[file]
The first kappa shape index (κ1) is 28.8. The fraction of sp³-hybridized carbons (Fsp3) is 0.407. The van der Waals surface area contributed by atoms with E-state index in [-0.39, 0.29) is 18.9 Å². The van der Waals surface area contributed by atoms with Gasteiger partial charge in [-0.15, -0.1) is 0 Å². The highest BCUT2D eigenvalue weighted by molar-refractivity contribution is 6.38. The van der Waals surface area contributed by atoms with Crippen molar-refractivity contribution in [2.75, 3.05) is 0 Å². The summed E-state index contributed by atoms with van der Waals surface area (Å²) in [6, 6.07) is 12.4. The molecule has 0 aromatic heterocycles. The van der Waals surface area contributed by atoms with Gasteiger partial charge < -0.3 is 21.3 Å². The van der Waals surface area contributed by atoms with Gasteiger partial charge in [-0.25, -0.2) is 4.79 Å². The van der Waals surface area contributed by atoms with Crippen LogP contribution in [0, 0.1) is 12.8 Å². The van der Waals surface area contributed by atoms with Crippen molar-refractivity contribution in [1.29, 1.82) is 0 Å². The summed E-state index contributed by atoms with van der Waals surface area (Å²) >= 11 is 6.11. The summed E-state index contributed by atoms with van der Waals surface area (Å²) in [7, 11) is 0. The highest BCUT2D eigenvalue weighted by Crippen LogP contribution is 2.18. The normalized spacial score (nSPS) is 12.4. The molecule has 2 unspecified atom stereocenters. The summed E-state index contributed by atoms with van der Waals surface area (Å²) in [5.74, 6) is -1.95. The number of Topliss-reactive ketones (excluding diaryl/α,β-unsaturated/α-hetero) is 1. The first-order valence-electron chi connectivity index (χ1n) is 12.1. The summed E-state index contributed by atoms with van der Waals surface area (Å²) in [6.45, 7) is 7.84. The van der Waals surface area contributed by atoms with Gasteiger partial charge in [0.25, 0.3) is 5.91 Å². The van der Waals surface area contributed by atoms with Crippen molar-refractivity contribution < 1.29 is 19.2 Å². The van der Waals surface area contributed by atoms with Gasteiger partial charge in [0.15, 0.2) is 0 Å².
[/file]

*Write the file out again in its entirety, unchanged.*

The first kappa shape index (κ1) is 28.8. The fraction of sp³-hybridized carbons (Fsp3) is 0.407. The van der Waals surface area contributed by atoms with E-state index in [-0.39, 0.29) is 18.9 Å². The van der Waals surface area contributed by atoms with Gasteiger partial charge in [-0.15, -0.1) is 0 Å². The highest BCUT2D eigenvalue weighted by molar-refractivity contribution is 6.38. The van der Waals surface area contributed by atoms with Crippen molar-refractivity contribution in [2.75, 3.05) is 0 Å². The summed E-state index contributed by atoms with van der Waals surface area (Å²) in [6, 6.07) is 12.4. The molecule has 0 aromatic heterocycles. The van der Waals surface area contributed by atoms with Gasteiger partial charge < -0.3 is 21.3 Å². The van der Waals surface area contributed by atoms with Gasteiger partial charge in [-0.25, -0.2) is 4.79 Å². The van der Waals surface area contributed by atoms with Crippen LogP contribution in [0, 0.1) is 12.8 Å². The van der Waals surface area contributed by atoms with Crippen molar-refractivity contribution in [1.29, 1.82) is 0 Å². The summed E-state index contributed by atoms with van der Waals surface area (Å²) >= 11 is 6.11. The summed E-state index contributed by atoms with van der Waals surface area (Å²) in [7, 11) is 0. The highest BCUT2D eigenvalue weighted by Crippen LogP contribution is 2.18. The normalized spacial score (nSPS) is 12.4. The molecule has 2 unspecified atom stereocenters. The summed E-state index contributed by atoms with van der Waals surface area (Å²) in [5.74, 6) is -1.95. The number of Topliss-reactive ketones (excluding diaryl/α,β-unsaturated/α-hetero) is 1. The first-order valence-electron chi connectivity index (χ1n) is 12.1. The summed E-state index contributed by atoms with van der Waals surface area (Å²) in [6.45, 7) is 7.84. The van der Waals surface area contributed by atoms with Gasteiger partial charge in [0.25, 0.3) is 5.91 Å². The van der Waals surface area contributed by atoms with Crippen molar-refractivity contribution < 1.29 is 19.2 Å². The van der Waals surface area contributed by atoms with Gasteiger partial charge in [0.15, 0.2) is 0 Å².